Prohibited Transactions

Using your self-directed IRA for alternative investments such as real estate can be extremely beneficial.  However, before you go jumping into any investment with your IRA you should take the time to understand “the rules”.  Let’s begin with the basics of what a prohibited transaction is and why it must be considered when working with your IRA. We went straight to the IRS website for this definition:

Prohibited Transactions are certain transactions between a retirement plan and a disqualified person.  More specifically for an IRA, a prohibited transaction is any improper use of your IRA account by you, your beneficiary, or a disqualified person. Disqualified persons include your fiduciary and members of your family, including spouse, ancestor, lineal descendant, and any spouse of a lineal descendant.”

So, per the IRS not only does the investment activity matter, but also those parties involved with the activities.  Seeking greater clarity of this, we turned to a couple industry resources to provide examples.  A list of example prohibited transactions from Entrust’s website included:

  • Sale, exchange or leasing of a property between an IRA and a disqualified person.
  • Extension of credit or cash loan between an IRA and a disqualified person.
  • Furnishing goods, services, or facilities between an IRA and a disqualified person.
  • Transfer of IRA income or assets to, or use by or for the benefit of, a disqualified person. (Example: Renting a property owned by your IRA to your child)

Building on that list and offering a bit of explanation behind each transaction, offered these scenarios as IRA prohibited transactions:

  1. Borrowing Money from Your Plan

Many qualified plans offer loans to participants, but these participants are allowed a certain period within which they must repay the loan with interest. IRAs, on the other hand, are prohibited from making loans to any party, including IRA owners and any disqualified person. Borrowing is not to be confused with legitimate and allowable investments, such as private placements. Nevertheless, caution must be exercised to ensure that funds are not invested with a disqualified person.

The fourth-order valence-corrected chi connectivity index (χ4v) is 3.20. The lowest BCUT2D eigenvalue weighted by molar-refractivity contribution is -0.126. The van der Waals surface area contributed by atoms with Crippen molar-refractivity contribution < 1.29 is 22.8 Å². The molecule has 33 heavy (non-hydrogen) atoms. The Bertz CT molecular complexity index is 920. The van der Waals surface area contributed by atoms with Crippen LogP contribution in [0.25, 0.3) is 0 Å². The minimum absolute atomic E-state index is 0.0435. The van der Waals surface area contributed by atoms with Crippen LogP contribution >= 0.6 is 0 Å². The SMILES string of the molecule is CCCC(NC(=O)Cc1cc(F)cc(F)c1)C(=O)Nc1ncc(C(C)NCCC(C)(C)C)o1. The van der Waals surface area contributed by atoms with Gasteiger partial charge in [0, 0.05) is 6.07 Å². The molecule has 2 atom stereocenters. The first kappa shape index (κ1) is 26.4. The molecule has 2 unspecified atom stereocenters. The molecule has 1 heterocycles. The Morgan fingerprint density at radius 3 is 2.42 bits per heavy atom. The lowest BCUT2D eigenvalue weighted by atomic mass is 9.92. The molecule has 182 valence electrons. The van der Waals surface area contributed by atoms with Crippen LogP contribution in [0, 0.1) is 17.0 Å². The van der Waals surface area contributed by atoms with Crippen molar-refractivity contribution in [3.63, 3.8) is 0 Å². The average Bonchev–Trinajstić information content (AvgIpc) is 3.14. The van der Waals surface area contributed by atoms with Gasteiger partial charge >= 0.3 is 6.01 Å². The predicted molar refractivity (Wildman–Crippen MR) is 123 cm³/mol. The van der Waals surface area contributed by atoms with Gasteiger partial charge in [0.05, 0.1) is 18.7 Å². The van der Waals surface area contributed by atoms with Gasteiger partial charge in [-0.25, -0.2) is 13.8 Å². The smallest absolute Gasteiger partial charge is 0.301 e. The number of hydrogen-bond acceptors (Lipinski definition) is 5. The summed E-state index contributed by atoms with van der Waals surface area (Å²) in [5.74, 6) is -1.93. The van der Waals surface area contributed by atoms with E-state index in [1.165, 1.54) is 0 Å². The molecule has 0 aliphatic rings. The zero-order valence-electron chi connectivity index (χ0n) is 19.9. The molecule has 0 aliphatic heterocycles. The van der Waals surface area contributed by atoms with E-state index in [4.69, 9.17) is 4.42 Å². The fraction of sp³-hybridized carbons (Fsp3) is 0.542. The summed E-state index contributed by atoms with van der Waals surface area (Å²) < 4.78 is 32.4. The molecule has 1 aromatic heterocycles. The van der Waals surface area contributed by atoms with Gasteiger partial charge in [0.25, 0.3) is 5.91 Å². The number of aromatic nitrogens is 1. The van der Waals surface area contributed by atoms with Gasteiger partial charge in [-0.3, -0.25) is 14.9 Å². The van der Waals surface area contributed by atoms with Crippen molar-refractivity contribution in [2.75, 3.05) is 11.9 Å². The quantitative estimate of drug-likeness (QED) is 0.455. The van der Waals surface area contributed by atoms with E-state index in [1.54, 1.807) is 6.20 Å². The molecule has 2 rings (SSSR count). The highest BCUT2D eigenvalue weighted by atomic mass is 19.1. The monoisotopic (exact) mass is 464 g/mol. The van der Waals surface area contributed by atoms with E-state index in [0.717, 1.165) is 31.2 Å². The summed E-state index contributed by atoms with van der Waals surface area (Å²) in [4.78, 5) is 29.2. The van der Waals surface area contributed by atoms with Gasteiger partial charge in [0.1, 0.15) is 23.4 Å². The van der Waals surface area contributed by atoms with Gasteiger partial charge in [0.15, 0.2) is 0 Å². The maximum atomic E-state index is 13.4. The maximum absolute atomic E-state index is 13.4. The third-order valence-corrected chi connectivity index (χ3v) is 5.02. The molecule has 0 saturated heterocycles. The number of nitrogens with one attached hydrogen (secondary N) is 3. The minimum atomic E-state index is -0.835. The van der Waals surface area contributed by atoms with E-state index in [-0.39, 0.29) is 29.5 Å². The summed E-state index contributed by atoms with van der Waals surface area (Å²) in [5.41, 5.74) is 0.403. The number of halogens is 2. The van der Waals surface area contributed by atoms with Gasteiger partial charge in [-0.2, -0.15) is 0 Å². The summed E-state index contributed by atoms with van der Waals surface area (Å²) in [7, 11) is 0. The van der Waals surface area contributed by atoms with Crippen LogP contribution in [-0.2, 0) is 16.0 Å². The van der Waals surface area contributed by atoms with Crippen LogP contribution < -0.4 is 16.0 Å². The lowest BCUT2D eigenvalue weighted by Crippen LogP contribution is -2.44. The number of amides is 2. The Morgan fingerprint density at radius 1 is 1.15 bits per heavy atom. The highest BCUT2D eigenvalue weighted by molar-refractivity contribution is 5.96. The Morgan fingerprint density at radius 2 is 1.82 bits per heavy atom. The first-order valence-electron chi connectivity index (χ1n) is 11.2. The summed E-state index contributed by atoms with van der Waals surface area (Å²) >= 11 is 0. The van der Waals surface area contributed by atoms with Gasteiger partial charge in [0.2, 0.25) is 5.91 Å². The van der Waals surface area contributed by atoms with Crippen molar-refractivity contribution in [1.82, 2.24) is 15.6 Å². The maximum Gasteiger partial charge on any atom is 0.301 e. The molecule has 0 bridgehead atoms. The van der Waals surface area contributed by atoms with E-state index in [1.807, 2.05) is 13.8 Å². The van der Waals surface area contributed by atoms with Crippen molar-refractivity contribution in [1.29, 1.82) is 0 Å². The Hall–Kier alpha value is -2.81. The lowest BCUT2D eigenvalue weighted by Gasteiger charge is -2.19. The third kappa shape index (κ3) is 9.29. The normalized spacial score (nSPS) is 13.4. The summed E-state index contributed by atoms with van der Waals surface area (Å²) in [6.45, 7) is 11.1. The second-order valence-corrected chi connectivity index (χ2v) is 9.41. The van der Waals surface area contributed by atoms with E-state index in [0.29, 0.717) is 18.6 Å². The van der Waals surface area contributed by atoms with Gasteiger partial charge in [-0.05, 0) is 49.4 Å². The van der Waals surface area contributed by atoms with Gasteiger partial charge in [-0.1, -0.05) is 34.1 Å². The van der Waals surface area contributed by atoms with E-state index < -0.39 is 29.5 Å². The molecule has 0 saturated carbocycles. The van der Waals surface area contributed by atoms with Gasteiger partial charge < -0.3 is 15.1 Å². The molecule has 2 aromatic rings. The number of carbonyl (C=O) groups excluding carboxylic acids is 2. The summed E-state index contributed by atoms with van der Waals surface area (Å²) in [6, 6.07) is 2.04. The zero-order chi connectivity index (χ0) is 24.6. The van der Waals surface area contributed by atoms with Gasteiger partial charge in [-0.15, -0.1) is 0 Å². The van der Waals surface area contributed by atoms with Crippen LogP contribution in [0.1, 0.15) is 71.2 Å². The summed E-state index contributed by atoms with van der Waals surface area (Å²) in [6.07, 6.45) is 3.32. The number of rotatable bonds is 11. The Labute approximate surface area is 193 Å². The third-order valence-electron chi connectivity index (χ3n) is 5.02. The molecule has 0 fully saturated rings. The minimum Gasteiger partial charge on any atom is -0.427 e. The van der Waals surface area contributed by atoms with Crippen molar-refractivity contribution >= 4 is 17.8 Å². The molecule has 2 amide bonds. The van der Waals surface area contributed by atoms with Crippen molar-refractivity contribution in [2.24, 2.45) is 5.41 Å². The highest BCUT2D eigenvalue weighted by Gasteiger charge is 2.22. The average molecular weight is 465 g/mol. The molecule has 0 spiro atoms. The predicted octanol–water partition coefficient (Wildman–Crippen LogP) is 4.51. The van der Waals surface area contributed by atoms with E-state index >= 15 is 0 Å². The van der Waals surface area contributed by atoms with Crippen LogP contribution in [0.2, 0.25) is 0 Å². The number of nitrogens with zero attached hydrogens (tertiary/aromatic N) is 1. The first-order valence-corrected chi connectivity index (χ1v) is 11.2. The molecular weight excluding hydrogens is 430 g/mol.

For instance, if your wife is starting a property rental business, she may need investors to provide start-up capital. While you may be able to use your regular savings to invest in the business, you cannot use your IRA assets because your wife is a disqualified person. The investment would be allowed if the business owner were not a disqualified person. 

  1. Selling Property to Your Plan

If you sell the property to your IRA, the sale is a prohibited transaction.

  1. Paying Unreasonable Compensation for Management of Your Plan

The compensation the asset manager receives for managing IRA assets should be comparable to the compensation for managing assets of similar balances for all the managers’ other customers.

  1. Using the IRA as a Security for a Loan

Unlike your regular savings account, you are not allowed to use your IRA as collateral for a loan as the amount you pledge as security will be deemed a distribution by the IRS.

  1. Buying Property for Personal Use

Using IRA assets to buy property for your personal use is considered an improper use of IRA assets and could result in disqualification of the IRA.

So what are the consequences of your IRA participating in a prohibited transaction.  Per the IRS they offer the below potential effect:

“Generally, if an IRA owner or his or her beneficiaries engage in a prohibited transaction in connection with an IRA account at any time during the year, the account stops being an IRA as of the first day of that year. The effect of this is the account is treated as distributing all its assets to the IRA owner at their fair market values on the first day of the year. If the total of those values is more than the basis in the IRA, the IRA owner will have a taxable gain that is includible in his or her income.”

Bottom line, prior to making an investment using your IRA take some time to understand what constitutes a prohibited transaction.  When in doubt on what qualifies as a prohibited transaction, contact your IRA custodian or trustee for additional measure. Stay tuned for our next article regarding “Disqualified Persons”.